Journal of Business Ethics

, Volume 143, Issue 3, pp 621–633 | Cite as

Addressing Internal Stakeholders’ Concerns: The Interactive Effect of Perceived Pay Equity and Diversity Climate on Turnover Intentions

  • E. Holly ButtnerEmail author
  • Kevin B. Lowe


Stakeholder theory has received greater scholarly and practitioner attention as organizations consider the interests of various groups affected by corporate operations, including employees. This study investigates two dimensions of psychological climate, specifically perceived pay equity and diversity climate, for one such stakeholder group: racioethnic minority professionals. We examined the main effect of U.S. professionals’ of color pay equity perceptions, and the influence of perceived internal and external pay equity on turnover intentions. We also investigated the interactive effect of perceptions of pay equity and diversity climate on turnover intentions. Results indicated that pay equity perceptions were negatively associated with turnover intentions. Our findings showed that perceptions of internal pay equity influenced turnover intentions but perceptions of external equity did not. Further, perceptions of pay equity and the diversity climate interactively influenced turnover intentions. Participants who reported an unfavorable diversity climate and a low perceived pay equity were most likely to report turnover intentions. Simple slope analysis for moderate pay equity also was significant. When perceived pay equity was high, favorability of the diversity climate did not affect turnover intentions. The findings have useful practical implications. When pay was perceived as equitable, participants appeared to pay less attention to the diversity climate. Employee pay equity perceptions may be malleable; sharing information with employees about pay levels during performance reviews may enhance perceptions of pay equity. The findings suggest that, consistent with stakeholder theory, organizations should attend to perceptions of both pay equity and diversity climate when striving to minimize the turnover intentions of professionals of color.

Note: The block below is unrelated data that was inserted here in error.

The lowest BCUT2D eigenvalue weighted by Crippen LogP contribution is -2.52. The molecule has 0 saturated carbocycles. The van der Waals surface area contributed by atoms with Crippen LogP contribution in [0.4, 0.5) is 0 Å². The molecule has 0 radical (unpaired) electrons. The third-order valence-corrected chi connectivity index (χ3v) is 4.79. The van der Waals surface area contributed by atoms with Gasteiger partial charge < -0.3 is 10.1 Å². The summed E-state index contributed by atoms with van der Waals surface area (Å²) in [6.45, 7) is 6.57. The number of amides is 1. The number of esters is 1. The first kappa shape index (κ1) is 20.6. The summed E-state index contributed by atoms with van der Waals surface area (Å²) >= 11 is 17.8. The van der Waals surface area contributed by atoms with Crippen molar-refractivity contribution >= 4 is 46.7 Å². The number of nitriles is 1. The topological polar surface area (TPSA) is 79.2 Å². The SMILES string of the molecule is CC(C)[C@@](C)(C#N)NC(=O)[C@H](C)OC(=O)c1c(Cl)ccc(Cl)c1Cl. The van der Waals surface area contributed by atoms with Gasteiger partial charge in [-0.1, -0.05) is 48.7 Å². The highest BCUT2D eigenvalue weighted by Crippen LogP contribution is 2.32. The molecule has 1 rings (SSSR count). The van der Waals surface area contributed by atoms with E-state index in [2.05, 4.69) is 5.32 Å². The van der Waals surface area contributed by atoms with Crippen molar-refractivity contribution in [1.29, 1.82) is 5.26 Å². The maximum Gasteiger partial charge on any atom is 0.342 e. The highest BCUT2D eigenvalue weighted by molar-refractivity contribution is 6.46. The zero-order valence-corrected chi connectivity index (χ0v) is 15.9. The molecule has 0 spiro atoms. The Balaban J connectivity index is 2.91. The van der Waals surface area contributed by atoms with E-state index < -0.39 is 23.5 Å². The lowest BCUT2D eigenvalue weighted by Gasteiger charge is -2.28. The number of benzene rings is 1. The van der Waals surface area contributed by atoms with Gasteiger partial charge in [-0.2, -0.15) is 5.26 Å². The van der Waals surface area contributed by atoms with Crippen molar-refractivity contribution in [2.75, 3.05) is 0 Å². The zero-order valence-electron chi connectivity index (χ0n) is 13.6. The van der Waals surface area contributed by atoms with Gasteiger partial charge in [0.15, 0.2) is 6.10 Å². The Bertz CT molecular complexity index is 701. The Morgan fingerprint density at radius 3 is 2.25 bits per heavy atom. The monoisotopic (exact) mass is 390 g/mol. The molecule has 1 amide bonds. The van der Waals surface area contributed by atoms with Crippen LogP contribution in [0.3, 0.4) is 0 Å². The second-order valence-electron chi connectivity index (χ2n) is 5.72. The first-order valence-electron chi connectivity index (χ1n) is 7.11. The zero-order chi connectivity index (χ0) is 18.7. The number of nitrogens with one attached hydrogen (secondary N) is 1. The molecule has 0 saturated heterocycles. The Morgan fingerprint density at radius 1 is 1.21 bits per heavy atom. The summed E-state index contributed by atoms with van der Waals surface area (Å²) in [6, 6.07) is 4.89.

Corporate social responsibility Perceived pay equity Diversity climate Turnover intentions Professionals of color 



Corporate social responsibility


Diversity climate


Turnover intentions


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Copyright information

© Springer Science+Business Media Dordrecht 2015

Authors and Affiliations

  1. 1.The University of North Carolina at GreensboroGreensboroUSA
  2. 2.Graduate School of ManagementUniversity of AucklandAucklandNew Zealand

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